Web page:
Bridging farmer-industry gaps, as firm lists fast-moving crops
‘Industrialisation, the export of crops ’ll boost GDP, job potential’
Farmers in Nigeria have been urged to produce crops and other products based on guided industrial demands to reduce gluts, marketing challenges, gross importation and capital flight, as well as to build economic resilience based on agriculture.
Nigeria is deficient in the production of most crops, and industrialists do capitailise on this to import virtually all industrial crop. This has discouraged most farmers and puts the country in a difficult agro-economic position causing too much pressure on the exchange rate and fueling inflation, unemployment and rising poverty level amid industrial failure.
According to the Food and Agriculture Services (FAS) of the US Department of Agriculture, Nigeria is deficient in maize, rice, wheat and oil palm production, among others.
However, there are areas of strength, such as cocoa, cashew, ginger, turmeric, garlic, cassava, yam and beans, moringa seeds and leaves, among others, which the country produces in excess.
Industrial users spend billions of dollars yearly importing agricultural raw materials that Nigeria is capable of producing, ranging from oil palm to beverages. Experts have analysed that jobs and incomes are exported when Nigeria imports those raw materials, and the cost of production is escalated in the process.
Nigerian farmers have not been able to explore the opportunities available from several multinationals companies in Nigeria, which rely solely on imports for their production inputs.
However, the Managing Director of Agri Capital Limited, Dayo Olunowo, has expressed that the company is ready to help farmers to overcome the challenge, which, in turn, would enrich farmers in the 2021 farm season.
Speaking at the company’s launch of its 2021 farm season programme tagged, ‘ISP 2021,’ he mentioned that the focus of Agri Capital was in three dimensions.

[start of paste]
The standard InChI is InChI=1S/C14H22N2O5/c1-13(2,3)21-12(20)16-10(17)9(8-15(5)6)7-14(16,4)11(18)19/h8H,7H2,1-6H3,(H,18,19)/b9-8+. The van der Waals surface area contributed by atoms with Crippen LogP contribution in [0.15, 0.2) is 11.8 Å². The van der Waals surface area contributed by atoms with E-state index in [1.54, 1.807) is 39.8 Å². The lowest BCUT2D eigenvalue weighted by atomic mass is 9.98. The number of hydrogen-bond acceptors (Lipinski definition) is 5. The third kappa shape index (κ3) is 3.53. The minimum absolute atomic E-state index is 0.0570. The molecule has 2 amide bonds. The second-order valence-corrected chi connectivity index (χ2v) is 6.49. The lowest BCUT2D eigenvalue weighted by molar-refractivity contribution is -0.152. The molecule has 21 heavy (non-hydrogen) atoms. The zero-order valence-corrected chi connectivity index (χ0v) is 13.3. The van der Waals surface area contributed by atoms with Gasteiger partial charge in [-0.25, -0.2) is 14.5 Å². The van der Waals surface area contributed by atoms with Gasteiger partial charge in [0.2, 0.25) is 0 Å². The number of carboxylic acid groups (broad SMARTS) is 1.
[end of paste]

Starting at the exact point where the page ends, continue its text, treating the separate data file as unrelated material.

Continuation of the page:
The first, he said, is import substitution – which ensures that Nigerian farmers cultivate the crops that dominate Nigeria export, and these include spices like thyme, turmeric, coriander and white onions.
The second aspect is closing the gap between farmers and multinationals through training of farmers in Good Agricultural Practices (GAP) to meet the production standards of such organisations.
Olunowo, who is a farm assurer with Global Gap, said: “As a qualified professional that understands the standard procedures, we will ensure that farmers are empowered to operate and adhere to the standards.”
Agri Capital, he added, was already working with FA-10 Group and some state governments to interpret the Global Gap Operational Procedure documents into three Nigerian languages.
Asked on what crops the multinationals were requesting from farmers, he explained that Orange Fleshed Sweet Potato (OFSP), cassava, thyme, turmeric, garlic, ginger, and vegetables, among others, were in demand.
Meanwhile, Dr Akin Oloniruha, a former provost of the Federal College of Agriculture, Kabba, an affiliate of the Ahmadu Bello University (ABU), Zaria, corroborated the position of Olunowo, saying benefits of producing for exports and industrial import substitution include job opportunities for farmers, aggregators, investors, youths and exporters.
Producing for specific purposes also guarantees a steady market and stable prices on which farmers and investors could make expansion and business projections.
Professor Lateef Sanni, a root and tuber crop specialist in IITA, said deepening industrialisation of any produce in Nigeria would have positive multiplier effects on the Gross Domestic Product (GDP) of the poverty alleviation, wealth generation and employment opportunities for youths.